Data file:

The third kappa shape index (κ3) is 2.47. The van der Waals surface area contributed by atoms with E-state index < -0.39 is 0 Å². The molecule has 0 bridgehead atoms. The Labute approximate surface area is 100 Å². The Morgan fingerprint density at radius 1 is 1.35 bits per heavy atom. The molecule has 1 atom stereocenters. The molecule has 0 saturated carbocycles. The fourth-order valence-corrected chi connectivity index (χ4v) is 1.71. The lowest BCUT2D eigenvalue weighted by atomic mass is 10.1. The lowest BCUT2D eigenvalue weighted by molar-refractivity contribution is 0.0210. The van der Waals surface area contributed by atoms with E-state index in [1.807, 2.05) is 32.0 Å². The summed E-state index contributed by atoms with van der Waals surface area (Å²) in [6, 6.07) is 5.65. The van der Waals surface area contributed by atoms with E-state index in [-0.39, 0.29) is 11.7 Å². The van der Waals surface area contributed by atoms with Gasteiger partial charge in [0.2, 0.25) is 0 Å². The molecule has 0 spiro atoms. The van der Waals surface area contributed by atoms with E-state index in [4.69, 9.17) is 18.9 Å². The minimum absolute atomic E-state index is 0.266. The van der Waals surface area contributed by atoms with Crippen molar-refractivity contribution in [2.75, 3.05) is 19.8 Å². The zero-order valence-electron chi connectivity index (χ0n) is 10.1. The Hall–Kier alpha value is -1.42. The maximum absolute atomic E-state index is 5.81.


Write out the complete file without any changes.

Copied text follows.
The third kappa shape index (κ3) is 2.47. The van der Waals surface area contributed by atoms with E-state index < -0.39 is 0 Å². The molecule has 0 bridgehead atoms. The Labute approximate surface area is 100 Å². The Morgan fingerprint density at radius 1 is 1.35 bits per heavy atom. The molecule has 1 atom stereocenters. The molecule has 0 saturated carbocycles. The fourth-order valence-corrected chi connectivity index (χ4v) is 1.71. The lowest BCUT2D eigenvalue weighted by atomic mass is 10.1. The lowest BCUT2D eigenvalue weighted by molar-refractivity contribution is 0.0210. The van der Waals surface area contributed by atoms with E-state index in [1.807, 2.05) is 32.0 Å². The summed E-state index contributed by atoms with van der Waals surface area (Å²) in [6, 6.07) is 5.65. The van der Waals surface area contributed by atoms with E-state index in [-0.39, 0.29) is 11.7 Å². The van der Waals surface area contributed by atoms with Gasteiger partial charge in [0.2, 0.25) is 0 Å². The molecule has 0 spiro atoms. The van der Waals surface area contributed by atoms with E-state index in [4.69, 9.17) is 18.9 Å². The minimum absolute atomic E-state index is 0.266. The van der Waals surface area contributed by atoms with Crippen molar-refractivity contribution in [2.75, 3.05) is 19.8 Å². The zero-order valence-electron chi connectivity index (χ0n) is 10.1. The Hall–Kier alpha value is -1.42. The maximum absolute atomic E-state index is 5.81.